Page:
Though the overall level of business taxation in Massachusetts is lower than the level in most other states, Massachusetts receives an unusually large share of the tax revenue it does collect from businesses through the taxation of corporate income. Offsetting the relatively high corporate income tax levels, businesses in Massachusetts pay substantially less as a percentage of GSP in sales taxes, excise and gross receipts taxes, and licensing fees than do businesses in many other states (see table, below).

i Peter Fischer, "Grading Places", 2013 page 11: http://www.goodjobsfirst.org/gradingplaces

ii Ibid. See also Political Economy Research Institute, Thompson, Jeffrey, "Prioritizing Approaches to Economic Development in New England: Skills, Infrastructure, and Tax Incentives",September 2010, pg. 10: http://www.peri.umass.edu/fileadmin/pdf/published_study/priorities_September7_PERI.pdf

iii See testimony to the New Hampshire Legislature from Robert Tannenwald, former Director of Research for the public policy division of the Federal Reserve Bank of Boston: http://www.cbpp.org/cms/index.cfm?fa=view&id=3314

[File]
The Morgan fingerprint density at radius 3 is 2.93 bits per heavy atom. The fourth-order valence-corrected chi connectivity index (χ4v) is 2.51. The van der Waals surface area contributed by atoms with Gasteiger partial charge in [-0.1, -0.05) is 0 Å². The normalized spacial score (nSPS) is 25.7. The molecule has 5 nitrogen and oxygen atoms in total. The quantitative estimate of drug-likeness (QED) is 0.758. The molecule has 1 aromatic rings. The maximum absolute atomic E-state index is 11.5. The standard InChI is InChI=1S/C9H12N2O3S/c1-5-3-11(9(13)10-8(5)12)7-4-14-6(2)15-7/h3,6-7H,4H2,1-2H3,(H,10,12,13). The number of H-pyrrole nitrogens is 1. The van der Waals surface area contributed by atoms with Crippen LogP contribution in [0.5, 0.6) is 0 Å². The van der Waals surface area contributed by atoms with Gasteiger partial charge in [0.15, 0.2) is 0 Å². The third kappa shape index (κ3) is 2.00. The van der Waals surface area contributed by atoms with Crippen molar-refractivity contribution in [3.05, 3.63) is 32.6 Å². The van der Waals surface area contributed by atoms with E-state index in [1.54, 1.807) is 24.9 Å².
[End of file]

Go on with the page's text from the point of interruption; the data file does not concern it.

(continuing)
iv Ernst & Young, "Total state and local business taxes FY 2012": http://www.cost.org/WorkArea/DownloadAsset.aspx?id=84767

v TThe US Bureau of Economic Analysis measures Massachusetts's private-sector GSP at $352.4 billion in 2011 and $365.7 billion in 2012. Averaging these two figures to arrive at an estimate of Fiscal Year 2012 private-sector GSP in Massachusetts produces a figure of $359.1 billion. Business taxes as a share of GSP were 0.7 percentage points higher for the US as a whole than for Massachusetts in FY 2012, according to the E&Y study. Converting this percentage point gap into a dollar figure produces an estimate of approximately $2.4 billion in reduced business taxes in Massachusetts relative to the US average in FY 2011 ($359.1 billion x 0.007 = $2.51 billion).

vi Anderson Economic Group, 2013 State Business Tax Burden Rankings: http://www.andersoneconomicgroup.com/Portals/0/upload/aAEG%20Tax%20Burden%20Study%204th%20Edition%20-%202013.pdf

vii Alaska, the highest tax state by this measure, collects 25.2 percent of pre-tax corporate profits. This is due to an especially heavy reliance on severance taxes, though several other states also rely heavily on severance taxes, including North Dakota, Wyoming and West Virginia. Because of this unusual tax structure, the tax levels in these states do not provide a good comparison to tax levels in other states.

viii MassBudget's calculation: A. Difference in percent of tax levels: 10.2% - 9.7% = 0.5 percentage points B. Change in tax amount from MA businesses 0.5/9.7 = + 5.15% of actual tax level C. Change in dollar amount: 0.0515 x $13,981 million in taxes paid = $720.6 million addt'l tax